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THE AENEID
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  1. THE AENEID BOOK 3

  2. BOOK 3 VS. THE ODYSSEY • Book 3 has aspects that imitate that of the earlier epic – The Odyssey. • In the Odyssey, Odysseus (Ulysses) recounts to the Phaeacians his travels, with his narration forming books 9-12 of the epic. Aeneas is doing the same in Carthage – retelling his story to Dido and her followers at the banquet. • Book 3 also depicts the voyage of the hero to many lands and places (just as Odysseus’ did). • However, Aeneas ensures his companions make it to Latium. Odysseus fails to do this and arrives back in Ithaca alone.Virgil emphasises Aeneas’ responsibility for others over Odysseus’ loss of companions. • At the end of book 3, Virgil brings Aeneas to a spot that Odysseus visited in the Odyssey – the land of the Cyclops – and has him rescue one of Odysseus’ own companions.

  3. SUMMARY • Book 3 is narrated by Aeneas to Dido (but may have been placed here at a later stage). • In the first sentence Aeneas attributes the destruction of Troy to the gods and emphasises the whole course of exiled journeys is directed by omens from the gods. • Aeneas has left Troy in a search of a western land across the sea (Rome). Aeneas begins to understand his mission more clearly in this book. • Aeneas tries to obey the vague orders of the Gods, and keeps making false starts for seven long years. • Most of the prophecies in book 3 are concerned with first getting Aeneas to Italy and then to the right spot in Latium. • First he tries to settle in Thrace, but an evil omen drives him away and he consults the oracle at Delos for directions (but oracles are vague and ambiguous). This is one of the many prophecies that they receive in this book. • .

  4. THRACE • Aeneas narrates how he founded a city, Aeneadae, which he named after himself. The real interest of this first episode is the story of Polydorus. The image that appears is blood and a voice that emerge from a plant that Aeneas tries to uproot. This ‘omen’ – the voice of Polydorus confirms that Thrace is a violently, inhospitable land of treachery and death.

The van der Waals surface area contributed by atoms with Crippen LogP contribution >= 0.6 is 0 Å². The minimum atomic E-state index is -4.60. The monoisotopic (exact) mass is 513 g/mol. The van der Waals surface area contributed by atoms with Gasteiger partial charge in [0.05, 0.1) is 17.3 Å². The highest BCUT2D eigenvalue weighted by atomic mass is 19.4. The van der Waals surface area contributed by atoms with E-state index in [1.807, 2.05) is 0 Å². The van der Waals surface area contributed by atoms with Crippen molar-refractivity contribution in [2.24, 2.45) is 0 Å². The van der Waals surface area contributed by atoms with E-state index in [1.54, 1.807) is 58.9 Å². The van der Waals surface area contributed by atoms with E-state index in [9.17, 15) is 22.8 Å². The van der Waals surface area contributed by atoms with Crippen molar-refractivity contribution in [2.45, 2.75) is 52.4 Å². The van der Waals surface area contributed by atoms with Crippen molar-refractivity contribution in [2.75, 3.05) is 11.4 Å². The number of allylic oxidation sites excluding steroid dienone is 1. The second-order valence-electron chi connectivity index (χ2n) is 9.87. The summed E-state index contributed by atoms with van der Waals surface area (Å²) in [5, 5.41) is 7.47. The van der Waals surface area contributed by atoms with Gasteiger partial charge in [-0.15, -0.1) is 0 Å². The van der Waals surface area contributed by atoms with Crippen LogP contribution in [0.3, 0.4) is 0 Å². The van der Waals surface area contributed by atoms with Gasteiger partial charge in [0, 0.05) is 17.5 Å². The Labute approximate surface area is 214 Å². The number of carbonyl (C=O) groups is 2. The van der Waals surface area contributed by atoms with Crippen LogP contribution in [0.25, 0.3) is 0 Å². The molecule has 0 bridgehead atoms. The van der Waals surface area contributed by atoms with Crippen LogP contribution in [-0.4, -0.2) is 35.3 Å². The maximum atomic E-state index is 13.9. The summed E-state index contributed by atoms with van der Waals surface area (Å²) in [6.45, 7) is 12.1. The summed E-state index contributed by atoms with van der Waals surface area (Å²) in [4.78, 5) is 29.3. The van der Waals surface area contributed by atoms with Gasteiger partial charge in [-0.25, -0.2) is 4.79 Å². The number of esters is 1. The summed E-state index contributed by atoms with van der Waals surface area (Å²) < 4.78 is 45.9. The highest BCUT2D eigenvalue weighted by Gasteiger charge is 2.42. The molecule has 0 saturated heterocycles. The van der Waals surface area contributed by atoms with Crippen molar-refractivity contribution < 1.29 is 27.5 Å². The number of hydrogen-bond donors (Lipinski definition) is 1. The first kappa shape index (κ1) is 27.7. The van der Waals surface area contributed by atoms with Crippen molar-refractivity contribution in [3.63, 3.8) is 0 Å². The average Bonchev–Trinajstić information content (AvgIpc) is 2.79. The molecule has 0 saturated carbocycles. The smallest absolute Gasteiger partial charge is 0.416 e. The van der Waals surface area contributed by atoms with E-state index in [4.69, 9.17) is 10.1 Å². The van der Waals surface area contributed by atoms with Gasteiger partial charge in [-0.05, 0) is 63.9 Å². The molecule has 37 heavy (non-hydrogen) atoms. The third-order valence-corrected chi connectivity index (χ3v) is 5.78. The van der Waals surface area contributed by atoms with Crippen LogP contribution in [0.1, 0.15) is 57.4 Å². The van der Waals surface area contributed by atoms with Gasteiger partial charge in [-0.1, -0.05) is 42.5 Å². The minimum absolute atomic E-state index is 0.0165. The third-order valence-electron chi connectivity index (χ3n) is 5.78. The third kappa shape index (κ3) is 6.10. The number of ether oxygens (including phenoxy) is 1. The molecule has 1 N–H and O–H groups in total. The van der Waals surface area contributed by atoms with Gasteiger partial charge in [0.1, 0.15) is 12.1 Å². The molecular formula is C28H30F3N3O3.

5. The story of Polydorus: He was sent as a guest to the Thracian king, Lycurgus, to be raised away from the besieged Troy as a sort of insurance policy so that whatever happened Priam’s male line would not die out. As soon as the king learned of the Greek victory, he killed Polydorus and kept the money.

  6. DELOS • The Trojans stop here to learn the advice from Apollo’s famous oracle. • King Anius displays a model of positive hospitality. • In response to Aeneas request to Apollo “preserve the second citadel of Troy” the oracle tells him to seek “your ancient mother”, the land that first bore the Dardan line.

  7. Anchises decides that “seek out your ancient mother” means Crete, home of Teucer, a founder and king of Troy. • Aeneas and his followers try to settle in Crete but drought and disease show they are wrong. • The gods then tell Aeneas that the correct western land is Italy, home of ancestors Dardanus and Iasius. • Anchises admits his mistake, and remembers Cassandra once made this prediction, so it must be right. • The Trojans set sail and once again a storm blows the fleet off course

  8. Aeneas makes his way up the coast of Greece. • At Actium he holds games to offer thanks to the gods and puts up a trophy of arms captured form the Greeks. • To the Romans of Virgil’s time Actium was renowned as the place where Octavian defeated Antony and Cleopatra in 31BC to become sole ruler of the Roman world. These lines commemorated the victory and peace of Octavian, now Augustus

  9. BUTHROTUM • An interlude look back to Troy. • Two former royal Trojans, Andromache and Helenus, gained freedom from slavery and built another city Buthrotum (or little Troy). • Aeneas’ visit here comprises the final and most significant episode of the second stage of his travels as he realises that he must stop looking back to Troy. As much as he longs for his old city, his destiny lies in a new land and Helenus tells him how to get there.

  10. The issue of Greek imitation in book 3 is underscored by the circumstances of Helenus and Andromache. Andromache tells the story of how Phyrrus (Achille’s son) took her as part of his war booty and how he made her his concubine. Helenus, a priest, was enslaved. When Phyrrus decided that he was going to marry Helen’s daughter Hermione, he gave Andromache to Helenus – “a slave to a slave”. However, Hermione had already been betrothed to Orestes, who was enraged by this and murdered Phyrrus. • Helenus and Andromache now owe everything they have, and now are, to a Greek.

  11. Aeneas sets sail again, across the heel and toe of Italy and around Sicily, avoiding all the Greek cities. • In Sicily he picks up one of Ulysses’ sailors who is left by mistake in the Cyclops’ cave. Even though he is Greek, Aeneas takes him on board. • At Drepanum Anchises dies and Aeneas sets out again for Italy but he meets Juno’s storm which drives him to Carthage. This is where book 1 begins.

  12. AENEAS’ DIVINE MISSION • In Delos he is told to “seek out your ancient mother” which Anchises assumes is Crete, home of Teucer. • In Crete he is told the land is Italy, home of Dardanus. • Helenus tells him he will reach Italy but only after a long and dangerous voyage, and there he should consult the Sibyl of Cumae about the wars he has to fight.

  13. The gods are not particularly unkind in this book (exception of Apollo) but they aren’t much help either. • Storms seem to occur at the wrong times and the messages are vague. • Anchises dies. He is no longer able to remind Aeneas of his divine mission so he forgets his duty for a while in Africa. • The whole Dido episode would not have occurred if Anchises was still alive.